Friday, April 10, 2009

Carnes en Sus Jugos

Carnes en Sus Jugo

The plate is a little known speciality of Guadalajara, Jalisco, Mexico. I had my first taste of this at El Norteño in Albuquerque, New Mexico. I was served this dish as a "taster" for the restaurant. It's delicious. No two ways about it. I never got the recipe from Leo, but did have it described in detail for me. But I have changed the recipe!!! I may have improved it. Well, not much. Why I say improves is I have improved the American "chile con carne" recipe. Purists may pull their hair all they want; this is my story and I'm sticking to it.

I can find two Guadalajaran restaurants that specialize in the dish. They are:

and I submit this as a tribute to those who invented this (yet another) splendid Mexican dish.

The substance of carnes en su jugos is bacon and beef. The beans are served on the side. I have read reports about Texas chile con carne having the beans served on the side. And to Texans I understand that beans in chile is a sin. Then again, Texans may be confused about many things regarding chile con carne.

This is a wintertime dish. No two ways about it. It's like a beef stew without so many vegetables. I ask myself, "Why is that better?" and cannot find an answer. I probably chanced across the technique for this dish by making Clifford Wright's recipe from his encyclopaedic tome Mediterranean Feast: Beef Ragoût in the Style of the Boatmen of Arles. That dish uses beef, onions, garlic, anchovies, salt and pepper as the only ingredients. It to is a wintertime dish; rich and hardy.

Recipe - begin by preparing the ingredients, first

3 pounds top sirloin cut in 3/8" cubes, remove all fat, gristle, silverskin, nerve, blood and connective tissue.
12 ounces smoked bacon, cut in 3/4" slices
2 pounds of onions, sliced lengthwise
1/2 bunch of cilantro, leaves only
1 head of garlic, skinned and minced
3 teaspoons of salt
1 1/2 teaspoons of pepper
hierbas de olor

I will begin with a discussion of hierbas de olor. This is a Spanish cooking term which means herbs of aroma. As this is a Mexican plate, I suggest oregano, bay leaf, pasilla chile powder and one or two jalapeños. My pal, Leo, reminds me that this is a family dish in Mexico and chiles are for adults. So feel free to leave the chiles out of this dish. I am not going to give quantities for the hierbas de olor and I do this not out of not knowing, but as an attempt to get you, dear reader, to experiment a little.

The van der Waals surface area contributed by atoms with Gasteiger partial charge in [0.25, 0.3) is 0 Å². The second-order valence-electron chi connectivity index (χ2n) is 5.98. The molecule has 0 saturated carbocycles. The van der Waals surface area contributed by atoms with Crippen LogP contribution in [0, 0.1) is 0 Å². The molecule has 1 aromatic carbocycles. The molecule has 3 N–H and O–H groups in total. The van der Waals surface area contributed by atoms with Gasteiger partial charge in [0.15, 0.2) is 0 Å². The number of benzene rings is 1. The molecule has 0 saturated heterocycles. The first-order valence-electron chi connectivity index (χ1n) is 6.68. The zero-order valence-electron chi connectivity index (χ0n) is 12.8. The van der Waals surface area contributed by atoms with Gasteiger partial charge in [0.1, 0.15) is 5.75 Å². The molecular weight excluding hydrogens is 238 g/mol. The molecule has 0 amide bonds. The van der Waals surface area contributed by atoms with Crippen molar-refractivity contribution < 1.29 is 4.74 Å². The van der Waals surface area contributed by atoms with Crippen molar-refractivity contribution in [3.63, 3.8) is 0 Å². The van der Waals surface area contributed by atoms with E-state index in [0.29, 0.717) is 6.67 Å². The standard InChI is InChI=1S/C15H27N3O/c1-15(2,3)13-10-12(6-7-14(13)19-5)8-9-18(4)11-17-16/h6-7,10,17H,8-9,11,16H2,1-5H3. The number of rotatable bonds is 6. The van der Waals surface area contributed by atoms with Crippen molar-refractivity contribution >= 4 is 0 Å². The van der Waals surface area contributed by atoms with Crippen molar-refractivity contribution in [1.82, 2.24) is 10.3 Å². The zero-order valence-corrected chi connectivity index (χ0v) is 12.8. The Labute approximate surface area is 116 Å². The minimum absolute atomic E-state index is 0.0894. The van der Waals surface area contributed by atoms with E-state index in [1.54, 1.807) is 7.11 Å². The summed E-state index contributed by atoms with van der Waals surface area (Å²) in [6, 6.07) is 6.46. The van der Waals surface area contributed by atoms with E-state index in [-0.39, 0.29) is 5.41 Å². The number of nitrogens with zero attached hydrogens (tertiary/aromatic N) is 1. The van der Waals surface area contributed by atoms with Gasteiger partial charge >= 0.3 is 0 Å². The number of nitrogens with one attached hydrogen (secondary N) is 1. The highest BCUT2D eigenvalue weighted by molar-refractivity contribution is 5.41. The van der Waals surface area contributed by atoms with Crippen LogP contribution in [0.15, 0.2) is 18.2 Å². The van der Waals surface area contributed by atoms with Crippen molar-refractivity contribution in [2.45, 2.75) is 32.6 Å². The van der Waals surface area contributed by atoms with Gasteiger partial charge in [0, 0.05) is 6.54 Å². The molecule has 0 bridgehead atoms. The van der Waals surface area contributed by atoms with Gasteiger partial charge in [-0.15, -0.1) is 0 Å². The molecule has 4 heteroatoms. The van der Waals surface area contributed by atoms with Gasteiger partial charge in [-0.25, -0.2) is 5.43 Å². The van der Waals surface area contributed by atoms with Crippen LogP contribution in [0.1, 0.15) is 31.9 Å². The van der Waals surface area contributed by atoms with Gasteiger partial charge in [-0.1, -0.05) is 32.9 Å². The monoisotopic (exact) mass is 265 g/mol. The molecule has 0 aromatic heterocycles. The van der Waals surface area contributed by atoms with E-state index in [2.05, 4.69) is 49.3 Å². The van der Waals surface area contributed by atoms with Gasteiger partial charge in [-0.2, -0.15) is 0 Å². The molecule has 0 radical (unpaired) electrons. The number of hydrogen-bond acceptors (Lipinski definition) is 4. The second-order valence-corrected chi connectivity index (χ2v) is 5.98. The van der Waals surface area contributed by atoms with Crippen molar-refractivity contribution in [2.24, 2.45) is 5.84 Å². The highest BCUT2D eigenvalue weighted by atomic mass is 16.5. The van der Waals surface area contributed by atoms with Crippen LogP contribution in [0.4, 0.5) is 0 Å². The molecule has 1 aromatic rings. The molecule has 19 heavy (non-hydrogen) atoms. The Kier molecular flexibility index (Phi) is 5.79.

Also, frijoles de olla are part of this dish.

16 ounces of pinto beans, check for dirt, small stones, broken beans, removing all
1 ounce of bacon fat, lard, cooking oil
4 cloves of garlic, unpeeled
2 sprigs of epazote
2 teaspoons of salt

Clean the beans, soak overnight in water. Drain, return the beans to the pot, cover with water by 2". Bring the pot to a simmer, add the garlic and epazote. Simmer, covered, for 2 hours. Add the salt after you remove the beans from the flame. Stir to incorporate the salt, remove the garlic and epazote. Serve the beans in a separte bowl on the side and allow diners to add beans to their taste.

The secret of Carne En Su Jugo is in the cooking technique. The bacon is added to the pot first, and over a medium flame, the fat is rendered. Once that is done, there are two ways of proceeding, the bacon can be removed, leaving the rendered Carne En Su Jugo fat behind for the beef, or the bacon can be cooked further with the beef. Add the beef and under a gentle flame, cook it until the beef juices render. This should take under 10 minutes. Maybe 12 minutes. Unlike making traditional American chile con carne, the meat is not seared or browned here in this dish. After the liquid has been released, cover with beef stock or water by 1" and raise the heat. Add the cilantro. Cover the pot and when the boiling begins, immediately lower to a simmer. Cook the meat 60 minutes. Taste it. If the beef is tough, cook another 30 minutes.

This plate is served in a shallow soup bowl, beans added by the diner. Tortillas also are part of this extraordinary meal.

This dish can be scaled up or down, but the ratio of beef to bacon is 4 to 1 or 25% bacon.

NOTE on hierbas de olor. 
Use one or two whole cloves. Use some bay leaves. Mexicans use oregano. If you choose oregano, use it sparingly. The herb seasonings here, in this dish, are to be a half-note. A subtle scent.

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